Looming Fiscal Cliff: The health of school budgets is one of the most significant issues for school leaders and vendors as the new school year begins. The conditions are fair to favorable right now, but the forecast is concerning for many districts because costs are rising, state revenues are stagnating, enrollments are declining, and stimulus funds are expiring. District purchasing power will decrease.
Not all Districts are Created Equal: If you have read this far, you likely get the problem—and you also know that generalities about school district budgets are marginally helpful, at best. Facts vary across the nation’s 13,200-some-odd school districts, and the 30,000-foot view does not provide the local nuance necessary for securing new or renewed service agreements. Ground-level details matter. Money isn’t just lying around (stop asking how much stimulus remains).
Late Liquidation Reality Check: The US Department of Education (ED) is allowing “late liquidation,” but state agencies have to ask ED for an extension on behalf of districts on a case-by-case basis. That’s a lot of extra work, so do not be surprised if a school official says, “No, we cannot do that.” Technically, they can, but they may choose not to seek an extension for practical management reasons.
What’s helpful is a list of of key dates and timelines. Knowing when to engage in meaningful conversations and problem-solving helps foster relationships—and it may lead to new or renewed contracts.
Here are some key school budget dates-to-know:
- Initial Budget Discussions: School officials begin early planning and discussions on budget needs for the next academic year.
- Revenue Forecasts: Initial revenue forecasts are reviewed to provide a framework for budget models.
- Federal Fund Planning: Planning for utilizing federal funds, like Title I, begins.
- Federal Fund carry-over decisions. Federal funds are typically available for a 27-month “period of availability.” That means the district officials have to spend federal fiscal year 2021 funds, which ED allocated in July 2021, by September 30, 2023 or they revert back to the Treasury. Some accounts have specific limitations. For example, Title I limits carryover to 15% after the first 15 months. These are off the record use-it-or-lose-it funds, so do not overlook them.
- Current Year Revisions. The new school is underway and school officials make adjustments to current year plans.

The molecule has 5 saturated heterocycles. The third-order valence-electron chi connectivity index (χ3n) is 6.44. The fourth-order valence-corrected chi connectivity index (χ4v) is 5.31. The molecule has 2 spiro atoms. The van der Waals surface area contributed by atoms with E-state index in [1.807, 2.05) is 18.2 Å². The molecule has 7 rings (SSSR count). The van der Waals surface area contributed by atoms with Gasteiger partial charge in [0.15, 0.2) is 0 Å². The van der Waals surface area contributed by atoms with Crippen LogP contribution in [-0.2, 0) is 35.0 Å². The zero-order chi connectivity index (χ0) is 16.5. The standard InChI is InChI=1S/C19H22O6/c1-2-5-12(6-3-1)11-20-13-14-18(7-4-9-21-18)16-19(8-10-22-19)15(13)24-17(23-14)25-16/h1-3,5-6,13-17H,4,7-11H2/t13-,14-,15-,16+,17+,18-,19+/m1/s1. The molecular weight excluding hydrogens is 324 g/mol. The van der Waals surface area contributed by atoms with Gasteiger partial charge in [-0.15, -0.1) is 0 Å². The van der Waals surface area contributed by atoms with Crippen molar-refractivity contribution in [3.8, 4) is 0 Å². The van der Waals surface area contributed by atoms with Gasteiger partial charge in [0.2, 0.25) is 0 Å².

- Budget Drafts: Preliminary budget drafts are formulated.
- Public Hearings: First round of hearings and board meetings to discuss initial drafts and gather community input.
- Federal Fund Allocations: Determination of how schools will allocate federal funds in the next fiscal year. (Congress has been late with their budgets for decades, pushing final numbers out into late Winter).
- Budget Revisions: Officials make necessary revisions to the budget based on feedback and new state budget forecasts and numbers.
- Final Public Hearings: School boards hold the final rounds of public hearings and board meetings to finalize revised budgets.
- Final Draft Preparation for board approval.
Early Summer (June)
- School Board Approval: A school board usually approves the final budget for the school year beginning in late June or early July.
- Publication: The approved budget is published, and necessary notifications are sent to relevant parties.
Federal Stimulus Dates
Two federal stimulus packets remain available.
- The Coronavirus Response and Relief Supplemental Appropriations Act (CRRSA), Elementary and Secondary School Emergency Relief Fund (ESSER II).
- September 30, 2023. Officials must “obligate” the funds by September 30, 2023 and “liquidate” within 120 days or 4 months.
- The US Department of Education (ED) is allowing “late liquidation.” This extends the liquidation period another 14 months (or 18 months in total from the obligation date). More on that below.
- The American Rescue Plan (ARP) Elementary and Secondary School Emergency Relief Fund (ESSER III).
- September 30, 2024. Officials must “obligate” the funds by September 30, 2024 and “liquidate” within 120 days or 4 months.
- The US Department of Education (ED) will likely allow “late liquidation,” but the agency has not expressly addressed the extension yet. There is no reason to believe that the extension will not apply to ESSER III.